NYK inks conversion deals
JAPAN"S NYK Line has managed to scale back its already modest containership newbuilding programme by switching several orders to other ship types.
A pair of 9,300 teu ships that were to have been built by Ishikawajima-Harima Heavy Industries has been replaced by two 300,000 dwt very large crude carriers, NYK confirmed today. The tankers will be delivered in the latter half of the 2011-2012 financial year.
NYK had originally ordered five ships of this class from the Japanese yard, but will now take just three instead.
A series of smaller 4,500 teu ships ordered from Hyundai Heavy Industries has also been renegotiated. The original nine-ship contract for wide-beamed containerships has been trimmed down to four, with NYK converting the order to three capesize bulkers and a pair of long-range two product tankers.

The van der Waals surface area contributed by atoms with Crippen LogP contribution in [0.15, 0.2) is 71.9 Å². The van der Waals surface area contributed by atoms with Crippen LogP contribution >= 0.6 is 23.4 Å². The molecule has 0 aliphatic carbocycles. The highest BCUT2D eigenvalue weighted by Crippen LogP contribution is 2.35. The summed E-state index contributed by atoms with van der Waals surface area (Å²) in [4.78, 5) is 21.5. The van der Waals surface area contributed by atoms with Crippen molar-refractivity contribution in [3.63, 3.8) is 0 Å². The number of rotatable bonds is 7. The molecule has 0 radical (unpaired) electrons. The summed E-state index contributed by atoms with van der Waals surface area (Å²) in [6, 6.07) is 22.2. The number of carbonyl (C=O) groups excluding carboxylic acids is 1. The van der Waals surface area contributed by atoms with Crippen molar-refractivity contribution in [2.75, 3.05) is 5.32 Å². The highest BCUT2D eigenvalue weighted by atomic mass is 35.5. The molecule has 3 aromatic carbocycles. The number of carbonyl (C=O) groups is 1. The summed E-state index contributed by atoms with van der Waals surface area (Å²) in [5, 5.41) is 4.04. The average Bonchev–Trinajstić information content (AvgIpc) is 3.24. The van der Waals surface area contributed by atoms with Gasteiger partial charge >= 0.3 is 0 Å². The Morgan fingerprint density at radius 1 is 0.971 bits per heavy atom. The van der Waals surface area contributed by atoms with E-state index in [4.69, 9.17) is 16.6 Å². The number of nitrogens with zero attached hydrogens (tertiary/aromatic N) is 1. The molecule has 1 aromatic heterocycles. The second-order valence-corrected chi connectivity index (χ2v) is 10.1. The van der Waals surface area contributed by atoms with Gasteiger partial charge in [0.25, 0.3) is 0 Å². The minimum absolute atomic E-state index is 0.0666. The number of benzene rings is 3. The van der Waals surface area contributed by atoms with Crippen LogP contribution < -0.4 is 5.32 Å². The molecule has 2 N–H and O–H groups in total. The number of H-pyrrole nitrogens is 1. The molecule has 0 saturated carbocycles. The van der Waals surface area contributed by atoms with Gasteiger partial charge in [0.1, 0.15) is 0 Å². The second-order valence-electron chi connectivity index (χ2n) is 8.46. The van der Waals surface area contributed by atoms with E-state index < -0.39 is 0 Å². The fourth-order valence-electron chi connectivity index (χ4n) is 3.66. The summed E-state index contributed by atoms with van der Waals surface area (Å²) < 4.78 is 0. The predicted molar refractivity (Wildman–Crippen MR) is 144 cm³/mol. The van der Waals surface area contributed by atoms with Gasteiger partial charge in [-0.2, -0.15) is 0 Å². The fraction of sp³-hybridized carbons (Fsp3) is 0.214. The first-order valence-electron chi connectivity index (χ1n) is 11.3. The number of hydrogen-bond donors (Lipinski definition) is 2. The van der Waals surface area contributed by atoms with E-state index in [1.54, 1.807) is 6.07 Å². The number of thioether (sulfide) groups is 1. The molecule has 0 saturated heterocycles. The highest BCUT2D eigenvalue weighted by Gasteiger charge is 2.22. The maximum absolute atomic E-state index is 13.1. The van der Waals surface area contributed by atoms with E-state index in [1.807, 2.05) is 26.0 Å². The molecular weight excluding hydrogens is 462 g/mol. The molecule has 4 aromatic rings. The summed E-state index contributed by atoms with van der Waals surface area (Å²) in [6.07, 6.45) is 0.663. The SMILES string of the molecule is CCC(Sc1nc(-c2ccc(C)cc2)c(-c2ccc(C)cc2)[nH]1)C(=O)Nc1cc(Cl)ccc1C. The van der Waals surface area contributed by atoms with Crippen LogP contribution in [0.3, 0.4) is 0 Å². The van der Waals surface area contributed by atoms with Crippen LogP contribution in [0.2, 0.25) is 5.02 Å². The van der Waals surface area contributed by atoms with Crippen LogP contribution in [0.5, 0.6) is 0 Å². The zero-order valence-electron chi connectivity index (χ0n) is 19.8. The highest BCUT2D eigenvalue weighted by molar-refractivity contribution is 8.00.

NYK said there had been no price penalties as a result of the orderbook shuffle.
The Japanese line, which now only appears to have a total of three 9,300 teu ships on order and a handful of 4,500 teu units, has made no secret of its wish to reduce the size of the orderbook, given market conditions and prospects.
?We continued the efforts we undertook through the fiscal first half to consolidate our fleet, and average freight rates were up compared with the fiscal second quarter on almost all routes as the supply-demand balance improved further with transport volumes, retreating only minimally during the low-demand winter season,? the company said in a statement last month on its April-December results.
?We also continued efforts to cut costs by reducing the number of vessels in operation and other means, and results for some routes, including European and Latin American routes, were up year over year, but the liner trade segment overall significantly underperformed the year-ago third quarter.?
Virtually every containership owner and operator with ships on order has been trying to cancel contracts, delay delivery, or convert to other ship types, albeit with limited success. Those efforts are continuing, though, with NYK"s successful renegotiation one of the few to come to light.
The revised contracts were concluded at the end of last month, NYK said in a statement.
Separately, NYK said it would be introducing a peak season surcharge from March 1 for cargo from Asia to Europe of $325 per teu.